Find the pineapple and win 5,000 points!
Tip: These gentle Hawaiian reptiles are listed under the U.S. Endangered Species Act in 1978.
Kauai Beach Review
Setting out to find a favorite beach is a delightful task. There’s no such thing as a bad beach on Kauai. It all depends on your mood and inclination. To help you get started, here’s some suggestions from the A list.
• Po’ipu Beach Park, past Koloa on Po’ipu Road, is one of Kauai’s safest and sunniest beaches. The beach is equipped with lifeguards, restrooms and showers, picnic tables and a convenience store where snorkel and beach equipment rentals are available. Don’t be surprised if you catch a glimpse of a Hawaiian Monk Seal somewhere on the beach. These creatures are not only endangered, but they’re big mothers, so keep your distance.
• Maha’ulepu and Shipwrecks, near the Grand Hyatt Kauai Resort and Spa.
• Salt Pond, Hanapepe.
• Lydgate Beach Park is located just south of the Wailua River, near Kapa’a. The park features a wide sand beach that slopes into the ocean where a pair of rock-rimmed pools invite. The walled pools provide a barrier from high surf and dangerous currents and harbor schools of colorful, relatively tame fish. There is a lifeguard, restrooms, extensive children’s play area, walking and bike paths.
• Kalapaki Beach, at Nawiliwili Bay in Lihu’e, fronts the Kauai Marriott Resort and is a good swimming beach.
• Kealia Beach Park, just north of Kapa’a along Kuhio Highway, is a popular surfing beach.
• Fuji Beach, known locally as Baby Beach, on Moanakai Street in Kapa’a, is a small neighborhood beach protected by a sandstone breakwater that usually makes it safe for young children. Kiteboarders often appear offshore.
• Ke’e Beach, at the north end of the island where the highway ends at the Kalalau trailhead, is a long beach with an inviting lagoon teeming with reef fish, which generally put on a good show for snorkelers. An opening to the sea sweeps along the rocks to the left of the lagoon and is named Puka Ulua for the large, prized Ulua that are caught there. (Be careful of unpredictable currents in that channel. They are strong enough to pull swimmers into the open sea, and there is no lifeguard at this beach.)
• Anini Beach is located off Kuhio Highway between Kilauea and Princeville. Turn off the highway at Kalihiwai Road, and take the next left to the beach. The beach snakes along the coast at the base of a bluff below Princeville Resort. Its shallow waters are generally safe and warm.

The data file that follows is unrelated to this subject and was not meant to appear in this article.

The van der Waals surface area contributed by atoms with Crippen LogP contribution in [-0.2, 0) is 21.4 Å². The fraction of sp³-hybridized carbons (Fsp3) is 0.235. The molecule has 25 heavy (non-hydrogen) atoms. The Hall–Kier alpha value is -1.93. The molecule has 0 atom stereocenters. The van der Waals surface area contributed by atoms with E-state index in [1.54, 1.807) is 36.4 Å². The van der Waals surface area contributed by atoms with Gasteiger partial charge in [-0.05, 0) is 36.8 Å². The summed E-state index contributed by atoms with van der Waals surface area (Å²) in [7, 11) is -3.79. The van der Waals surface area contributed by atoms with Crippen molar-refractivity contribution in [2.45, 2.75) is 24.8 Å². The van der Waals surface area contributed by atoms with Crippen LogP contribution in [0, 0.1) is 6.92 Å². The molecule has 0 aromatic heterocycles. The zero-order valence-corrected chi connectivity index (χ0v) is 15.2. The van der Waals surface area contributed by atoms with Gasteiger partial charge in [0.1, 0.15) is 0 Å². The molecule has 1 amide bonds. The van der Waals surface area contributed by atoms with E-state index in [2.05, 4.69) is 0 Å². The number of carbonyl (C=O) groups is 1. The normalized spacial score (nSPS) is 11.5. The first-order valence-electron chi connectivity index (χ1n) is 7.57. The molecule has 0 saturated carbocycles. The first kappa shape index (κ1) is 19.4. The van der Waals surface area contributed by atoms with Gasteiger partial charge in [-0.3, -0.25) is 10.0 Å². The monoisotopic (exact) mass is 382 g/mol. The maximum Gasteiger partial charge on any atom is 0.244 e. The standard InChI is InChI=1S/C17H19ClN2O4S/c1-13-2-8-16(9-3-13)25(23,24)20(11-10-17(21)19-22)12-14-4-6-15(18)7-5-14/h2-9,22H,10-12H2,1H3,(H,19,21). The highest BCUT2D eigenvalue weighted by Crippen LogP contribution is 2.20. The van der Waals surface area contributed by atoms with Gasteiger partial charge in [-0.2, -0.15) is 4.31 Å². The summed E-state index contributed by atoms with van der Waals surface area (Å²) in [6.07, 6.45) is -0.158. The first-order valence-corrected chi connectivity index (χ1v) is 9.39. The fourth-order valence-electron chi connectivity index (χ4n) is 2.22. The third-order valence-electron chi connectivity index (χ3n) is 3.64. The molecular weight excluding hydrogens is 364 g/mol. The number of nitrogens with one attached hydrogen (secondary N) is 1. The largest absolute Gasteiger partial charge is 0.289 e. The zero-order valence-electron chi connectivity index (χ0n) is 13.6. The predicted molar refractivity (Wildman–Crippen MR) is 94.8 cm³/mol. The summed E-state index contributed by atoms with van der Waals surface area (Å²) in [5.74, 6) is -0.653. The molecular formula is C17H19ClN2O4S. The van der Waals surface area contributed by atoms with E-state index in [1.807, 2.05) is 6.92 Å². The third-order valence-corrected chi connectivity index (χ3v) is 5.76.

• Kauapea Beach, often called Secret Beach, has long since lost any claim to covert status. The beach, with its anything goes mood and remote location, is one of the most secluded beaches on Kauai,. Accessible via a 10-minute, steep hike, it is a long golden-sand beach with a small waterfall. It offers calm waters — often filled with dolphin — during the summer, but treacherous conditions during the winter months. Drive about a half-mile past Kilauea on Hwy. 56 and turn right on Kalihiwai Road. Then turn right on the first dirt road and follow it to the end. Here’s where you park and where the trail begins.
• Makua Beach, commonly referred to as Tunnels, is a long, wide beach that actually starts at Hanalei Colony Resort and runs about two miles to just past Ha’ena Beach Park. Tunnels Beach is located just past the 8-mile marker in Ha’ena. Parking is tight. You might try walking from Ha’ena Beach Park.
• Lumahai Beach, located around the bend from Hanalei Bay, is approximately one mile long. There are two accesses to the beach. The first beach is closest to Hanalei Bay and requires a short hike from roadside parking. Further up the highway is the Lumahai Valley River Mouth and the second entrance to the beach.
• Hideaway’s Beach, near the Princeville Hotel, is a gem of a beach. Postcard-sized and secluded, its pristine beauty and clear waters will steal your heart. It’s a great spot for snorkeling, sunning, swimming and romantic sunsets. To get there, you’ll have to navigate a steep, stair-stepped trail that begins in the hotel’s parking lot.